FCC asked to remove cell tower near school Staten Island

FCC asked to order removal of mobile phone antennas near a
parochial school on Staten Island

by Staten Island Advance
Friday April 03, 2009, 1:14 AM
Photo at right: The Dunkin' Donuts in strip mall across from Our Lady Star of the Sea School in Huguenot bristles with cell phone sector antennas that, according to studies, send low levels of radiation into classrooms.

Passionate parents gathered last night in Our Lady Star of the Sea School, Huguenot, to discuss concerns and vent frustrations about cell phone antennas on the parish property and an adjacent strip mall, and the effects of emitted radiation on the schoolchildren.

Close to 200 people attended the emergency meeting, which was called in response to two studies conducted on the school's grounds to test for radiation.

"Where my son sits to learn, I don't need his brain being cooked," Nicholas Cammarato, 33, of Annadale, pleaded with the church pastor, Monsignor Jeff Conway.

Sprint currently has nine antennas atop the school's gymnasium, installed five years ago as part of a 12-year contract.

The adjacent strip mall on Huguenot Avenue has multiple T-Mobile antennas on top of a Dunkin' Donuts, and Verizon plans to install 12 more.

The independent studies, funded by Sprint, were conducted in January and showed that radiation detected in the building was being emitted from the Huguenot strip mall antennas.

State Assemblyman Lou Tobacco and City Councilman Vincent Ignizio said they filed a complaint yesterday with the Federal Communications Commission about their concerns regarding Our Lady Star of the Sea. They hope the agency will order the antennas moved.

According to the studies, the radiation levels are still considered safe in accordance with FCC standards, Monsignor Conway said.

However, many parents believe their children are still at risk.

"This house shall be called a house of prayer, but ye have made it a den of robbers," said Cammarato to Monsignor Conway, quoting the Bible.

Cammarato was referring to the contract with Sprint, which pays the school about $13,000 a year and the Archdiocese of New York about $15,000.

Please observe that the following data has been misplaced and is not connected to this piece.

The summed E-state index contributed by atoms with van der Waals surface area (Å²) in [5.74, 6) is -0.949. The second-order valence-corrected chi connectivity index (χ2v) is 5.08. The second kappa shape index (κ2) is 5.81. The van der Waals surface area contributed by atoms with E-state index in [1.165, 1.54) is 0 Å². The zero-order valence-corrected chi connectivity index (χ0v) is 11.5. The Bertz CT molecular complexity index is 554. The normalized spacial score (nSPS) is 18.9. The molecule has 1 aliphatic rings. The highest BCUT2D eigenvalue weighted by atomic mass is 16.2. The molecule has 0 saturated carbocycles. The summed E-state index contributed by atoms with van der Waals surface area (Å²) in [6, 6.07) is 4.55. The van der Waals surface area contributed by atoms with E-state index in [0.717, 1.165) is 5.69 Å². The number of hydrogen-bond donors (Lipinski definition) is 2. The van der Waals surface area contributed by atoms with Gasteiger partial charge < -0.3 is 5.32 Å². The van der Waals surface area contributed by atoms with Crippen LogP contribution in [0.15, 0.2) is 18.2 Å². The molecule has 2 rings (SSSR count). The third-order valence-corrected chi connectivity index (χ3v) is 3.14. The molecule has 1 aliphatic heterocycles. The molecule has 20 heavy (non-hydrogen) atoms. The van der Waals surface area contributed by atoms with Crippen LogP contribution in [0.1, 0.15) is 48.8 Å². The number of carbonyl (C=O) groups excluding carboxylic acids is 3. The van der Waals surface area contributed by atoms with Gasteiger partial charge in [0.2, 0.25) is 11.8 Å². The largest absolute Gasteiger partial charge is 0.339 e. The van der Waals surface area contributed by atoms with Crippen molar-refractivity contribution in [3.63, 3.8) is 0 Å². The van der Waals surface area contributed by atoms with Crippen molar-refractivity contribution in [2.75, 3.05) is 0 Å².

The meeting was conducted by County Clerk Stephen Fiala, who has relatives in the school.

Along with Fiala and Monsignor Conway, the panel comprised Tobacco (R-South Shore); Ignizio (R-South Shore); Meagan Devereaux, Borough President James Molinaro's chief of staff; Robert Englert, land use director for the office of the borough president; David S. Brown, director, and Ed Newman, assistant director, Archdiocese of New York Real Estate Division, and other school officials.

Suggestions made last night for remedying the problem of the cell phone towers included initiating a class-action lawsuit; starting a fund to raise money in order to break the contract with Sprint and cover the $500,000 fine incurred; building a wall between the church grounds and the strip mall, and temporarily relocating the several classrooms affected and the exposed outdoor play area.

"It's not unsafe for our children, but I don't want it," Monsignor Conway said of the cell phone towers.

As a remedy, Monsignor Conway has ordered reflective metal screens to be placed on the windows of affected classrooms.

He noted that the ongoing construction of the replacement church also will lead to radiation waves being blocked.

Tobbaco announced he is co-sponsoring a bill that would require landlords to seek input from the community before installing cell towers.

And, Tobacco and Ignizio both contacted the FCC asking that the strip mall be inspected for cell phone tower compliance.

The owner of the mall, Salvatore Riggio, has declined to comment, except to say that all of the antennas are legal and have permits.

Stephen Paolino, 38, of Bulls Head, noted that studies judging the effects of smoking, asbestos and post-9/11 air quality in downtown Manhattan to be benign all were later proved to be incorrect.

"We want all the towers gone," shouted Rosaria Ferrara, 35, of Huguenot, to much applause.

Danny Gerrity, 49, of Huguenot, and Sal Adragna, 37, of Tottenville, both cited studies claiming children are more susceptible than adults to radiation.

"I'd like to hear from a doctor and there are no doctors on this panel," said Adragna. "I no longer have 100 percent confidence in this school."

Many parents agreed that the rules and guidelines set forth in the Telecommunications Act of 1996 are outdated, given new technologies and the proliferation of cell phones and cell towers.

The idea that garnered the most applause came from John Tabacco, 41, of Annadale, former candidate for City Council from the North Shore.

His proposition was to have a parishioner who works as a general contractor cut the Sprint antennas off the school building and allow the company to sue the church, forcing the Archdiocese of New York to come to the parish's defense. He noted the money paid out by the Roman Catholic Church for other lawsuits.

"My daughter is already signed up at another school," Giulianna Varca, 38, of Huguenot, told the Advance following the meeting. "I thought it was important to keep her in and let her say goodbye to her friends. But come September, she will no longer be here."

-- Contributed by Doug Auer